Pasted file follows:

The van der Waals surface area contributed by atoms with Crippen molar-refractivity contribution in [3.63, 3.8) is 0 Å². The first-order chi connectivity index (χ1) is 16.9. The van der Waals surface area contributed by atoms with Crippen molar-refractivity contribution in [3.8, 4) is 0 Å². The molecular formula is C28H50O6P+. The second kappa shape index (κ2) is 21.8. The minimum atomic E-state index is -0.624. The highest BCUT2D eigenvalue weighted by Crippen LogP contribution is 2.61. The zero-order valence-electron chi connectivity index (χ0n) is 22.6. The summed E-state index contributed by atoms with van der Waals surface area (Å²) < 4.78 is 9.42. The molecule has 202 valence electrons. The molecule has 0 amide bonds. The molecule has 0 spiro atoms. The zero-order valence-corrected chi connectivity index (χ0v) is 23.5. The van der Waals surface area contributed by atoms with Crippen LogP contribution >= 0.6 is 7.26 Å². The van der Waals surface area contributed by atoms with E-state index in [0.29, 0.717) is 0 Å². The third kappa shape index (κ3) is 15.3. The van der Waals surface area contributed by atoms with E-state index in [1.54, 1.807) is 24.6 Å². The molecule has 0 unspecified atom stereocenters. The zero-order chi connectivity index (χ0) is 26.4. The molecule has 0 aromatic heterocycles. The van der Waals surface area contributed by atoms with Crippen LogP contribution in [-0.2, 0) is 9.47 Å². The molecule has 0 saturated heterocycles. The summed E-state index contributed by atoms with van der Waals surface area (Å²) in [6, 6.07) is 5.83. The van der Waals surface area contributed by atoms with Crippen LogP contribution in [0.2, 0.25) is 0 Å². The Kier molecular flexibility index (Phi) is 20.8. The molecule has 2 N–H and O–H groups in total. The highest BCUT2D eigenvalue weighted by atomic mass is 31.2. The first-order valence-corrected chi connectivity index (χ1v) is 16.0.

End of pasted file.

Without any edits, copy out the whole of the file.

The van der Waals surface area contributed by atoms with Crippen molar-refractivity contribution in [3.63, 3.8) is 0 Å². The first-order chi connectivity index (χ1) is 16.9. The van der Waals surface area contributed by atoms with Crippen molar-refractivity contribution in [3.8, 4) is 0 Å². The molecular formula is C28H50O6P+. The second kappa shape index (κ2) is 21.8. The minimum atomic E-state index is -0.624. The highest BCUT2D eigenvalue weighted by Crippen LogP contribution is 2.61. The zero-order valence-electron chi connectivity index (χ0n) is 22.6. The summed E-state index contributed by atoms with van der Waals surface area (Å²) < 4.78 is 9.42. The molecule has 202 valence electrons. The molecule has 0 amide bonds. The molecule has 0 spiro atoms. The zero-order valence-corrected chi connectivity index (χ0v) is 23.5. The van der Waals surface area contributed by atoms with Crippen LogP contribution >= 0.6 is 7.26 Å². The van der Waals surface area contributed by atoms with E-state index in [0.29, 0.717) is 0 Å². The third kappa shape index (κ3) is 15.3. The van der Waals surface area contributed by atoms with E-state index in [1.54, 1.807) is 24.6 Å². The molecule has 0 unspecified atom stereocenters. The zero-order chi connectivity index (χ0) is 26.4. The molecule has 0 aromatic heterocycles. The van der Waals surface area contributed by atoms with Crippen LogP contribution in [-0.2, 0) is 9.47 Å². The molecule has 0 saturated heterocycles. The summed E-state index contributed by atoms with van der Waals surface area (Å²) in [6, 6.07) is 5.83. The van der Waals surface area contributed by atoms with Crippen LogP contribution in [0.2, 0.25) is 0 Å². The Kier molecular flexibility index (Phi) is 20.8. The molecule has 2 N–H and O–H groups in total. The highest BCUT2D eigenvalue weighted by atomic mass is 31.2. The first-order valence-corrected chi connectivity index (χ1v) is 16.0.